The alleged ringleader of an organised crime group thought to be behind attempts to smuggle migrants into the UK has been arrested following an investigation conducted by the National Crime Agency (NCA). Sudanese national Abdulrahman Omer Saleh, 29, appeared at Westminster Magistrates’ Court on Wednesday 21 November after a European Arrest Warrant was issued by Belgian authorities.
The arrest was part of a joint UK-Belgian investigation into a Sudanese and Eritrean crime group believed to be smuggling migrants into the UK, often by dint of using refrigerated lorries as the chosen method of transport.
Prosecutors in Belgium believe Saleh has been involved in at least 18 smuggling operations to date whereby the migrants pay the crime group between 500 and 2,500 Euros per person to enter the UK illegally.
The migrants would be instructed to take a train from Brussels to the town of Jemelle and then walk 15 kilometres to the E411 motorway, where they would then be collected by trucks and transported to the UK via the Channel ports.
Saleh has been in custody following his arrest on 13 November in Sheffield by NCA officers from Project Invigor, the NCA-led Organised Immigration Crime Task Force. Enquiries revealed that he had entered the UK illegally back in August. Saleh was remanded in custody. He will next appear via video link on 19 December before a full extradition hearing on 21 December at Westminster Magistrates’ Court.
Chris Hogben, the NCA’s lead for Project Invigor, said: “Organised criminals involved in people smuggling treat humans as just another commodity they can make money out of, with little or no regard for their safety. The criminal network thought to be involved in this case demonstrated that by making migrants walk along a motorway before travelling hundreds of miles in freezing refrigerated lorries. Through our close working with the Belgian Federal Police and prosecutors, Saleh will now face the face the courts in Belgium.”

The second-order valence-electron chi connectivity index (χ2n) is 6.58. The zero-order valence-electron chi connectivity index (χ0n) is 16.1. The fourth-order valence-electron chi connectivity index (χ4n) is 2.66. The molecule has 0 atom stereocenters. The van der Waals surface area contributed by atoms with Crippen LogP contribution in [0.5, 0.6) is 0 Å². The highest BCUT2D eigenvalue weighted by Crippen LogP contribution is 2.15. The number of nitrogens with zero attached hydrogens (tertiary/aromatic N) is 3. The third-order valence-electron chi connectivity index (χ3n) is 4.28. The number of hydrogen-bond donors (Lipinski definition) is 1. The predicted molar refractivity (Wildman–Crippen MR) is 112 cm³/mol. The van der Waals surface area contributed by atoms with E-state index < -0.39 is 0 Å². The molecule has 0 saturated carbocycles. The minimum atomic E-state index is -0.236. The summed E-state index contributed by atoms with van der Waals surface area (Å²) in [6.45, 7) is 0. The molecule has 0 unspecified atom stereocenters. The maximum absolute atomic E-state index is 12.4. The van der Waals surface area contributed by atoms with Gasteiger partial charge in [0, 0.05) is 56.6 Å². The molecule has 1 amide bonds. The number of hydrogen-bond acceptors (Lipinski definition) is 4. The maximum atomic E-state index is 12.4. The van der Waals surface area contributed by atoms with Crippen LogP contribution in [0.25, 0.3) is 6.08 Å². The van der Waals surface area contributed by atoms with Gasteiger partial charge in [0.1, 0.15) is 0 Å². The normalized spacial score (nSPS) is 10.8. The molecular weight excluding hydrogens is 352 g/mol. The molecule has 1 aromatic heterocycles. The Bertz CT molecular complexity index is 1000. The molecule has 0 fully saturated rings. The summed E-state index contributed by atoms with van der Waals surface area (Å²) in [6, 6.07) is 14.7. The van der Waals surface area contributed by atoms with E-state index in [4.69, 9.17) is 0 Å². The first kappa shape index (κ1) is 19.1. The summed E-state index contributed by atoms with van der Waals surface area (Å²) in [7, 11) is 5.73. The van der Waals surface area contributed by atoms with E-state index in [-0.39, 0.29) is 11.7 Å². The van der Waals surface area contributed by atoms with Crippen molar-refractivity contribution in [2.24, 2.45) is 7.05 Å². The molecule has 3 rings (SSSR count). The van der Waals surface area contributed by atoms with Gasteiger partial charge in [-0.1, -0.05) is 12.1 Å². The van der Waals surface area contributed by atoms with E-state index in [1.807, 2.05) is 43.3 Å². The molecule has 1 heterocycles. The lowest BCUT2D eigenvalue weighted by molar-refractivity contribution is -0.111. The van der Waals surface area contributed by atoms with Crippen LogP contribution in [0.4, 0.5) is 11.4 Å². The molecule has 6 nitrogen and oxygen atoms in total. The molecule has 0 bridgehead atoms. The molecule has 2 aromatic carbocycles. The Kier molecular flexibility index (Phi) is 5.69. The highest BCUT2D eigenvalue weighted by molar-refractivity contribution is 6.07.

Vital action taken in fight against modern slavery
The UK and Vietnam have announced a new partnership designed to tackle modern slavery. On Wednesday 21 November, the two nations signed a Memorandum of Understanding on human trafficking that will allow for greater collaboration around intelligence sharing, supporting victims and prevention work.
Many victims of modern slavery in the UK originally come from Vietnam. In 2017 alone, UK authorities identified 738 potential slavery victims from the South East Asian country.
Speaking after signing the agreement with his counterpart Senior Lieutenant General To Lam, the Vietnamese Minister for Public Security, Home Secretary Sajid Javid said: “Modern slavery is an appalling crime which destroys the lives of its victims. This Government is committed to doing everything it can to protect people from being exploited in the UK and overseas. Working in partnership with other nations, such as Vietnam where many victims are trafficked from, is absolutely vital in preventing modern slavery from taking place and being able to relentlessly pursue the perpetrators. This close collaboration will be a powerful weapon in the fight against modern slavery.”
The agreement is part of the UK’s world-leading action to tackle modern slavery, which includes requiring employers to set out how they’re tackling exploitation in their supply chains, action taken against offenders and increased support for potential victims of modern slavery.
In total, £200 million of UK aid funding has been committed by the Government to tackle modern slavery across the globe. This includes the Home Office’s £33.5 million modern slavery fund, which is focused on countries from where a high number of victims are trafficked to the UK (such as Vietnam and Nigeria).